The National Press Club: emblematic of press sell-out to intelligence outfits and corporatist America....LBC, NTV and MTV among the throngs of Intelligence outfits chosen by the DOD and PNAC KILLERS for awards in Iraq and Lebanon...
It is not often that this editor agrees with much written in The Washington Post, particularly by its political commentator Dana Milbank, who, over the past eight years, made no great secret of his sycophancy toward the Bush administration.
However, in the February 13 Post, Milbank let the National Press Club (NPC) justifiably have it with both barrels. It should be stated that the NPC and the Post have long maintained a tortuous relationship going back to the Post's halcyon days of executive editor Ben Bradlee, who opined that the NPC was nothing more than a hangout for public relations types and dissuaded Post reporters from joining it.
But what Milbank had to say about a recent NPC event holds true and as someone who ran unsuccessfully for NPC President last year, I can add my voice to the chorus of the vox populi of NPC critics. Milbank wrote, "It takes a certain amount of nerve to have an event at the National Press Club and then ban the press from covering it."
Milbank was writing about a February 12 event at the NPC titled, "Transition 2009," which was sponsored by Georgetown University and the GOP shill newspaper, Politico. The latter is subsidized by the Albritton family, the Texas oil billionaires who ran Riggs Bank into the ground with the connivance of Jonathan Bush, "Dubya's" uncle. Oddly, Barack Obama's campaign adviser and close aide David Plouffe spoke at the event but with one condition, "No Press." Let me see if I understand this. The event featured a senior member of the President's inner circle, was held at the National PRESS Club, and was not private in the sense that a birthday party, retirement luncheon, or bar mitzvah would be, but was deemed "CLOSED PRESS" regardless. Georgetown University said the event was closed due to the wishes of Plouffe and Politico pulled out as a sponsor and moderator of the seminar.
A Post reporter actually picketed the NPC during the Plouffe event wearing a sandwich board protest sign that read "unPLOUFFEABLE" and "WHAT THE PLOUFFE?" The protesting reporter distributed reporter's notebooks and pens to those in attendance in order for them to take notes on Plouffe's comments. Washington's leading newspaper picketing the NPC. Now, what is wrong with that picture?
One person who got upset at the press banishment was Donna Leinwand who wrote to Plouffe's people that "If Mr. Plouffe wants to keep secrets, Mr. Plouffe should stay at home." Ms. Leinwand is not a mere member of the NPC who was distraught over the slight nor is she a cleaning lady or club restaurant waitress. She is the President of the NPC and was in a position to deny the NPC as a venue with the authority one might assume comes with her position. However, it is no secret that the NPC is in severe financial difficulties during a time of massive lay-offs of journalists and folding media operations. The NPC has become nothing more than a catering business hungry for any cash-bearing event planners who can stipulate whatever restrictions they like, even barring the NPC members from an event featuring a close aide to the President of the United States.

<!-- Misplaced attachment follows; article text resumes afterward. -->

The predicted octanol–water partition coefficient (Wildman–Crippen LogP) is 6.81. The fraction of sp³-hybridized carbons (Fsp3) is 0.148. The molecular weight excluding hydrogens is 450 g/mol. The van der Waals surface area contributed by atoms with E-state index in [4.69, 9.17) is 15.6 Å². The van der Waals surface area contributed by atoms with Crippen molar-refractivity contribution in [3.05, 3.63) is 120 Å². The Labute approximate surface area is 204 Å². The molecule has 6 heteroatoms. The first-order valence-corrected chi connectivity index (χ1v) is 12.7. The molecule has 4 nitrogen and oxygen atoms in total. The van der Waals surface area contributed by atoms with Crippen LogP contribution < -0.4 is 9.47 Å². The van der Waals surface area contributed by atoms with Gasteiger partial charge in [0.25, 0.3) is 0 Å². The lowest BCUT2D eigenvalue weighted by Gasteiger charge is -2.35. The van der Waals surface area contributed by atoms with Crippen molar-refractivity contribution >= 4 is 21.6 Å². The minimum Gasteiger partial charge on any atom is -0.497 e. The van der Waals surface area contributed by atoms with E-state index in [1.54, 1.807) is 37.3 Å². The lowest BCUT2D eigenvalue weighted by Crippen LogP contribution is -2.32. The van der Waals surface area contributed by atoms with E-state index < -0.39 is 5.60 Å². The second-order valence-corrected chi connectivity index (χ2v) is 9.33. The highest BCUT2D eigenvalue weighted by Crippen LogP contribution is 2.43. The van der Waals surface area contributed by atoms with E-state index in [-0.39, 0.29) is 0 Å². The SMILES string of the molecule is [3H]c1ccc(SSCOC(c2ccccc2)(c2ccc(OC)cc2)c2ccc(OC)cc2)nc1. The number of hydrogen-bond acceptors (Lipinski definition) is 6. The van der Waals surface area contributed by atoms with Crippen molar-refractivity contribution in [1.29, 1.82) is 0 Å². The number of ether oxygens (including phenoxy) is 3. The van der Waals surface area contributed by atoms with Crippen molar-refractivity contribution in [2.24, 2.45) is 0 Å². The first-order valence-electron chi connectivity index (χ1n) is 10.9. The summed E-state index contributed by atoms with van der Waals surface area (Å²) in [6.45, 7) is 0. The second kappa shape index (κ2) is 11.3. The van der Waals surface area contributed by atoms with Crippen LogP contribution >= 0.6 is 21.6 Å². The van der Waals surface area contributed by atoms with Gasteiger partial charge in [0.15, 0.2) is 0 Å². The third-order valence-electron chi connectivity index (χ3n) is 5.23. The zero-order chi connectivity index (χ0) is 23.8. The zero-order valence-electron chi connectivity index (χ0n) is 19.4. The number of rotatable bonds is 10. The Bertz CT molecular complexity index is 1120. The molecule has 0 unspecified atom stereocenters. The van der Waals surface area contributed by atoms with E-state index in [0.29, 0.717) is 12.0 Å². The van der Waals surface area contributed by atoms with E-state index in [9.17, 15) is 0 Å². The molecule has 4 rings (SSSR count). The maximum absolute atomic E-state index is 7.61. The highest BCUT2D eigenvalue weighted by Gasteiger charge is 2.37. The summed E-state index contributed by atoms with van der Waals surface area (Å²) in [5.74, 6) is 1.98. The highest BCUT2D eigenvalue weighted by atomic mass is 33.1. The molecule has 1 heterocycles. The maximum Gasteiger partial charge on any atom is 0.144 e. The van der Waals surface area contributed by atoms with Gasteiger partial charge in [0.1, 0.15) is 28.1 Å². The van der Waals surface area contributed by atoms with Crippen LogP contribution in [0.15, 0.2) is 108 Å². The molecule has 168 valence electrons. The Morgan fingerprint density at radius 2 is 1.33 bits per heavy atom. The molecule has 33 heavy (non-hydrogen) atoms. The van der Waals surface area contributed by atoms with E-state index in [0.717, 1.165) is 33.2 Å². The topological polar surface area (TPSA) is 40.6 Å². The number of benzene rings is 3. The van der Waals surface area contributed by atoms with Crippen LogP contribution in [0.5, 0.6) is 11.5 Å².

Two days before the Plouffe debacle, there was another, less reported event at the NPC. There was a cocktail reception in the member's only "Reliable Source" lounge that honored the military and intelligence firm, Harris Corporation, for donating several flat screen TVs to the lounge. Former Defense Secretary Dick Cheney spokesman Pete Williams, now of NBC News, was present, along with throngs of law enforcement and intelligence types.
It is indeed emblematic of what is wrong with the press and its professional organizations today in accepting such gifts from a firm like Harris. In 2004, Harris inherited the Iraq Media Network (IMN) project from another major intelligence contractor, Science Applications International Corporation (SAIC). SAIC received a Pentagon contract to set up an Iraqi media network that included television and radio stations and the newspaper as-Sabah. From the start, the IMN contract was rife with corruption and favoritism. For example, the Pentagon's Office for Reconstruction and Humanitarian Assistance (ORHA), the activity responsible for establishing U.S. rule over Iraq, pressured SAIC to hire Shaha Ali Riza, the girlfriend of then-Deputy Defense Secretary Paul Wolfowitz, as Subject Matter Experts for Iraq.
SAIC, an intelligence contractor with psychological warfare operations (PSYOP) experience but no bona fide media credentials, received the IMN contract as a result of a pre-war $15 million sole-source contract for the "Iraqi Free Media" project. That contract was awarded weeks before the U.S. invasion of Iraq. It is also noteworthy that Ryan Henry, SAIC's vice president for strategic assessment and development, was the deputy to Douglas Feith, the Undersecretary of Defense for Policy and the person in charge of the Iraqi media contracts.